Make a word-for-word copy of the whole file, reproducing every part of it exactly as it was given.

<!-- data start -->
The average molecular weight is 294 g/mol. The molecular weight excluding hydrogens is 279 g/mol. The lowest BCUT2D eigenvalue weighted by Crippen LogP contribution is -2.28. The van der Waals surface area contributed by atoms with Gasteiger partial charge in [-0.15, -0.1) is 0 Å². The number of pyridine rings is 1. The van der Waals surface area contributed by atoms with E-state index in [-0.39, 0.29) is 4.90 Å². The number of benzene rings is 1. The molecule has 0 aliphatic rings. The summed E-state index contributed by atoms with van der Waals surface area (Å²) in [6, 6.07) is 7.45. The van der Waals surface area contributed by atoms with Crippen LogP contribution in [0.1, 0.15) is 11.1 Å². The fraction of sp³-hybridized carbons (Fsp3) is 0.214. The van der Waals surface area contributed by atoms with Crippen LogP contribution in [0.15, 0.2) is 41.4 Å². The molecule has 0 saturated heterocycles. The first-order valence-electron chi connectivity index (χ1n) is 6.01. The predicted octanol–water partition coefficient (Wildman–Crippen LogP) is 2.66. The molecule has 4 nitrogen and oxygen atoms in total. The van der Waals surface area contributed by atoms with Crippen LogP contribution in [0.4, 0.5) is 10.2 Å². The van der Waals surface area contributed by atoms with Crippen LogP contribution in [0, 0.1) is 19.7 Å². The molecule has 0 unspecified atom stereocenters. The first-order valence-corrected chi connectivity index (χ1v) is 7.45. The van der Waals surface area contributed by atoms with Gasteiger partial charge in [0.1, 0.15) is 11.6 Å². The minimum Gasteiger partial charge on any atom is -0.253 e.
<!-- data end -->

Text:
The average molecular weight is 294 g/mol. The molecular weight excluding hydrogens is 279 g/mol. The lowest BCUT2D eigenvalue weighted by Crippen LogP contribution is -2.28. The van der Waals surface area contributed by atoms with Gasteiger partial charge in [-0.15, -0.1) is 0 Å². The number of pyridine rings is 1. The van der Waals surface area contributed by atoms with E-state index in [-0.39, 0.29) is 4.90 Å². The number of benzene rings is 1. The molecule has 0 aliphatic rings. The summed E-state index contributed by atoms with van der Waals surface area (Å²) in [6, 6.07) is 7.45. The van der Waals surface area contributed by atoms with Crippen LogP contribution in [0.1, 0.15) is 11.1 Å². The fraction of sp³-hybridized carbons (Fsp3) is 0.214. The van der Waals surface area contributed by atoms with Crippen LogP contribution in [0.15, 0.2) is 41.4 Å². The molecule has 0 saturated heterocycles. The first-order valence-electron chi connectivity index (χ1n) is 6.01. The predicted octanol–water partition coefficient (Wildman–Crippen LogP) is 2.66. The molecule has 4 nitrogen and oxygen atoms in total. The van der Waals surface area contributed by atoms with Crippen LogP contribution in [0.4, 0.5) is 10.2 Å². The van der Waals surface area contributed by atoms with Crippen LogP contribution in [0, 0.1) is 19.7 Å². The molecule has 0 unspecified atom stereocenters. The first-order valence-corrected chi connectivity index (χ1v) is 7.45. The van der Waals surface area contributed by atoms with Gasteiger partial charge in [0.1, 0.15) is 11.6 Å². The minimum Gasteiger partial charge on any atom is -0.253 e.